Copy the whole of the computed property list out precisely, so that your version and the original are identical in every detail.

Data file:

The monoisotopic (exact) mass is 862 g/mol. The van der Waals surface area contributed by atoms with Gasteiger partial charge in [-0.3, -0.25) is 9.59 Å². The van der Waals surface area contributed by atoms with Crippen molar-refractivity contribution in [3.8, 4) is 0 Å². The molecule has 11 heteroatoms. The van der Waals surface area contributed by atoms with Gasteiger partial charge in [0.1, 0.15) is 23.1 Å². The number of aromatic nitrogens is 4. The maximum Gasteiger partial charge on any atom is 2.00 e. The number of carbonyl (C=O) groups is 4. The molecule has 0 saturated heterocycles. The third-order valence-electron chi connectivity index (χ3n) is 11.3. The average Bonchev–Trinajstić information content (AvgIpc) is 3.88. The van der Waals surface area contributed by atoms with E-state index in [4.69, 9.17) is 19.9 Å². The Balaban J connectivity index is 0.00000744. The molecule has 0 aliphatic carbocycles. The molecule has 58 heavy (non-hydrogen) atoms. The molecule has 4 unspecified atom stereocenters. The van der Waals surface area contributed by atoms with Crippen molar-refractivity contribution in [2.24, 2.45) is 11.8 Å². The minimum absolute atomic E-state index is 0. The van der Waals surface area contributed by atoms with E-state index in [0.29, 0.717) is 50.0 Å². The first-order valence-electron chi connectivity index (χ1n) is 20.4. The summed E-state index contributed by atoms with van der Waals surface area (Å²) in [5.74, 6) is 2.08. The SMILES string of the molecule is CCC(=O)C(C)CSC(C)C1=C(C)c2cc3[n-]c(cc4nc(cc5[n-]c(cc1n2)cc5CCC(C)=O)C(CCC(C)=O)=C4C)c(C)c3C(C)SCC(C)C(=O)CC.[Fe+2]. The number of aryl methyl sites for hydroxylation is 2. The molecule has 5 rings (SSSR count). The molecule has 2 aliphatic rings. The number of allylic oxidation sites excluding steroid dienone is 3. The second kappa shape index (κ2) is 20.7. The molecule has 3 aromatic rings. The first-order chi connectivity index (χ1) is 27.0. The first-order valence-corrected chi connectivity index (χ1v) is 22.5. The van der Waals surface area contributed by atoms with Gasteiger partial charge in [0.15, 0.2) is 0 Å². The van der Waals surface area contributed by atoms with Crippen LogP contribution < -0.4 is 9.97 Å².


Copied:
The monoisotopic (exact) mass is 862 g/mol. The van der Waals surface area contributed by atoms with Gasteiger partial charge in [-0.3, -0.25) is 9.59 Å². The van der Waals surface area contributed by atoms with Crippen molar-refractivity contribution in [3.8, 4) is 0 Å². The molecule has 11 heteroatoms. The van der Waals surface area contributed by atoms with Gasteiger partial charge in [0.1, 0.15) is 23.1 Å². The number of aromatic nitrogens is 4. The maximum Gasteiger partial charge on any atom is 2.00 e. The number of carbonyl (C=O) groups is 4. The molecule has 0 saturated heterocycles. The third-order valence-electron chi connectivity index (χ3n) is 11.3. The average Bonchev–Trinajstić information content (AvgIpc) is 3.88. The van der Waals surface area contributed by atoms with E-state index in [4.69, 9.17) is 19.9 Å². The Balaban J connectivity index is 0.00000744. The molecule has 0 aliphatic carbocycles. The molecule has 58 heavy (non-hydrogen) atoms. The molecule has 4 unspecified atom stereocenters. The van der Waals surface area contributed by atoms with Crippen molar-refractivity contribution in [2.24, 2.45) is 11.8 Å². The minimum absolute atomic E-state index is 0. The van der Waals surface area contributed by atoms with E-state index in [0.29, 0.717) is 50.0 Å². The first-order valence-electron chi connectivity index (χ1n) is 20.4. The summed E-state index contributed by atoms with van der Waals surface area (Å²) in [5.74, 6) is 2.08. The SMILES string of the molecule is CCC(=O)C(C)CSC(C)C1=C(C)c2cc3[n-]c(cc4nc(cc5[n-]c(cc1n2)cc5CCC(C)=O)C(CCC(C)=O)=C4C)c(C)c3C(C)SCC(C)C(=O)CC.[Fe+2]. The number of aryl methyl sites for hydroxylation is 2. The molecule has 5 rings (SSSR count). The molecule has 2 aliphatic rings. The number of allylic oxidation sites excluding steroid dienone is 3. The second kappa shape index (κ2) is 20.7. The molecule has 3 aromatic rings. The first-order chi connectivity index (χ1) is 27.0. The first-order valence-corrected chi connectivity index (χ1v) is 22.5. The van der Waals surface area contributed by atoms with Gasteiger partial charge in [0.15, 0.2) is 0 Å². The van der Waals surface area contributed by atoms with Crippen LogP contribution < -0.4 is 9.97 Å².